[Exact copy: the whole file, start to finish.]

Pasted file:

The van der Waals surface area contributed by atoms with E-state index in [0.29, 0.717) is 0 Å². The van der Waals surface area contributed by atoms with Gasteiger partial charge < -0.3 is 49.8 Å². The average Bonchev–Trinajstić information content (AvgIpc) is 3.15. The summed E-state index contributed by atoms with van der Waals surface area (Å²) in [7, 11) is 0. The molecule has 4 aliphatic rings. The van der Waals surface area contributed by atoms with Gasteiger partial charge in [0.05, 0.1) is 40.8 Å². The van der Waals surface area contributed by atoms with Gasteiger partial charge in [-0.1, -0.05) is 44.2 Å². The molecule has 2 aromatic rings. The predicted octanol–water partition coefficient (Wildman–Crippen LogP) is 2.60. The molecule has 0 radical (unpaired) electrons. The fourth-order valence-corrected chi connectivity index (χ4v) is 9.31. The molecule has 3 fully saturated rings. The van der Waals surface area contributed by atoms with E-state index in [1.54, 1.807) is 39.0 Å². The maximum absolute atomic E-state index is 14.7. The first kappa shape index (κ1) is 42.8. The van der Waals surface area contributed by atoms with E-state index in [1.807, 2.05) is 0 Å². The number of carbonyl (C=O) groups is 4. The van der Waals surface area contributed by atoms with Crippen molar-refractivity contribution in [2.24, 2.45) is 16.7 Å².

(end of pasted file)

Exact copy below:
The van der Waals surface area contributed by atoms with E-state index in [0.29, 0.717) is 0 Å². The van der Waals surface area contributed by atoms with Gasteiger partial charge < -0.3 is 49.8 Å². The average Bonchev–Trinajstić information content (AvgIpc) is 3.15. The summed E-state index contributed by atoms with van der Waals surface area (Å²) in [7, 11) is 0. The molecule has 4 aliphatic rings. The van der Waals surface area contributed by atoms with Gasteiger partial charge in [0.05, 0.1) is 40.8 Å². The van der Waals surface area contributed by atoms with Gasteiger partial charge in [-0.1, -0.05) is 44.2 Å². The molecule has 2 aromatic rings. The predicted octanol–water partition coefficient (Wildman–Crippen LogP) is 2.60. The molecule has 0 radical (unpaired) electrons. The fourth-order valence-corrected chi connectivity index (χ4v) is 9.31. The molecule has 3 fully saturated rings. The van der Waals surface area contributed by atoms with E-state index in [1.54, 1.807) is 39.0 Å². The maximum absolute atomic E-state index is 14.7. The first kappa shape index (κ1) is 42.8. The van der Waals surface area contributed by atoms with E-state index in [1.807, 2.05) is 0 Å². The number of carbonyl (C=O) groups is 4. The van der Waals surface area contributed by atoms with Crippen molar-refractivity contribution in [2.24, 2.45) is 16.7 Å².